Is Boom! Box's Munchkin Comic Just For Gamers?

By Christopher Helton

munchkin_cvraMunchkin from Steve Jackson Games is sort of like the tabletop gaming equivalent of Lady Sovereign. You either love the game, or you hate it. Starting out as a teasing satire, making fun of a certain type of player in tabletop RPGs, Munchkin has grown into a phenomena all its own.

Now, the phenomena has grown with a new Munchkin comic from Boom! Box, an imprint of Boom! Studios. We've already talked a lot about this new Munchkin comic here at Bleeding Cool. It sold out before it even hit the "newsstands." But the important question would be: is the special Munchkin card the only reason you should pick up this comic?

I say no. I rushed to my friendly local comic store yesterday to pick up a copy of the first issue to find out. I thought that there might be too many in jokes for the tabletop set that would be a barrier to comic fans that aren't familiar with the game. I was wrong. Writers Tom Sidell and Jim Zub crafted funny, engaging pieces that introduce people to the concepts of the game, without being stilted or forced. And, importantly, they poke fun at some of the concepts of tabletop gaming and gamers, without being mean about it.

Munchkin_001_PRESS-9The comic is an all ages sort of thing, but I read through and laughed and didn't feel that Sidell or Zub were writing down to anyone or trying to "kiddify" their stories. This comic was all ages in a good way, anyone could pick up this book and have a good time. As a matter of fact, I think that this comic will end up being bought by existing gamers to give to their kids, or younger siblings, as a bridge to tabletop gaming because the comic does an excellent job of introducing the tropes of gaming. Most importantly, the comic left me wanting more. I want the next month to pass more quickly so that I can get the next issue in my hands (even though I don't have a potential young gamer to share these with).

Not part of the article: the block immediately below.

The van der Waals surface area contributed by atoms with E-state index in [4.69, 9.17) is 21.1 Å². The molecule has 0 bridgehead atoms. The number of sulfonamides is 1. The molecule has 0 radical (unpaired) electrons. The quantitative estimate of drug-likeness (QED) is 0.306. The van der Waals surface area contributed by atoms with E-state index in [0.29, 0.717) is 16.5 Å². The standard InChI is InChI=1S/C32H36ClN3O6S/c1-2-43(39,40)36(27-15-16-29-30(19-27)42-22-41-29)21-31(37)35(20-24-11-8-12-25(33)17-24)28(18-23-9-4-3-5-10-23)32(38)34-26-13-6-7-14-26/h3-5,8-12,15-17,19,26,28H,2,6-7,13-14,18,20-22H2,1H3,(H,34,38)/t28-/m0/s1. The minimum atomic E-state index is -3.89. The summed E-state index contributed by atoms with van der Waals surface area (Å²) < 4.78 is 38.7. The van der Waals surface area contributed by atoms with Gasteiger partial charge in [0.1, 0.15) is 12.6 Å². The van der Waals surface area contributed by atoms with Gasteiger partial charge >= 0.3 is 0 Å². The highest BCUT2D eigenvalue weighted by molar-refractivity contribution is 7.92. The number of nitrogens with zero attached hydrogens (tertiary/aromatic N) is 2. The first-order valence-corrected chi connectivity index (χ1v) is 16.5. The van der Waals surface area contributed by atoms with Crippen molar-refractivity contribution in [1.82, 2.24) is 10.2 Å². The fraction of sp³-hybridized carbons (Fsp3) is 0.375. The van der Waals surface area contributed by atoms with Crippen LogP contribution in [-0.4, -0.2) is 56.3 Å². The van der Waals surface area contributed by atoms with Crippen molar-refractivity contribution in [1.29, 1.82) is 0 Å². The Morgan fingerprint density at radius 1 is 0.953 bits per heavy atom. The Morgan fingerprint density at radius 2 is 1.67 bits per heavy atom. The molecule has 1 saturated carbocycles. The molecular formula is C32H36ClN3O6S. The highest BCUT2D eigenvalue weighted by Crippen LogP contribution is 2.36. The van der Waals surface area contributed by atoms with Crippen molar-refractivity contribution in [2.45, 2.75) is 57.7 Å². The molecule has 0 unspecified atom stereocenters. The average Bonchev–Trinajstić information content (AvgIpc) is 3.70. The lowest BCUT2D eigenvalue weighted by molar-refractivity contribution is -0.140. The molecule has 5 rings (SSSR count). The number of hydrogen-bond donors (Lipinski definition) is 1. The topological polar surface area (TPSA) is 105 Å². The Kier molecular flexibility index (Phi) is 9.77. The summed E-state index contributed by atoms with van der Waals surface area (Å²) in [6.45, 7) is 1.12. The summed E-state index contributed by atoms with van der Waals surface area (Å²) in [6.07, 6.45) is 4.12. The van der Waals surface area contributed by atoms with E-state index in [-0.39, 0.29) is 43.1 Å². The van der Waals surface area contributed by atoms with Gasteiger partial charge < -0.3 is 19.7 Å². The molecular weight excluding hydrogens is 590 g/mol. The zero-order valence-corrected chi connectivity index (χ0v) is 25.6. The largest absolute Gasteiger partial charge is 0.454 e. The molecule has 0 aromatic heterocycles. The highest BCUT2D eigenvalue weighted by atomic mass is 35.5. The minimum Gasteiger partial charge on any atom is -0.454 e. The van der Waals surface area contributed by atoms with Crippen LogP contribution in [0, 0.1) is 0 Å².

Except for John Kovalic (who is the illustrator of most of the Munchkin games), I was not familiar with the artists in this book. I loved the art of Mike Holmes. His style is well-suited to Munchkin, and I hope that he does more in future issues of the book. I hope that Steve Jackson Games asks him to do some cards for the Munchkin game! I don't want to say that the art by Rian Sygh was bad, but I think the energy of Homes' work was a great fit for Munchkin's style. Kovalic's one page strip was a groaning visual pun (and I mean that in a good way) that should appeal to fans of Munchkin and his Dork Tower webcomic. It was a fun way to end the book, and if you can't appreciate a good pun then Munchkin may be a frightening experience for you.

Christopher Helton is a blogger, podcaster and tabletop RPG publisher who talks about games and other forms of geekery at the long-running Dorkland! blog. He is also the co-publisher at the ENnie Award winning Battlefield Press, Inc.  You can find him on Twitter at @dorkland and on G+ at where he will talk your ear off about gaming and comics.

About Christopher Helton

A geek blogger and rogue game designer. Lead writer for the Dorkland! blog (http: ) and co-publisher of the ENnie Awarding winning tabletop RPG company Battlefield Press, Inc.

twitter   facebook square   globe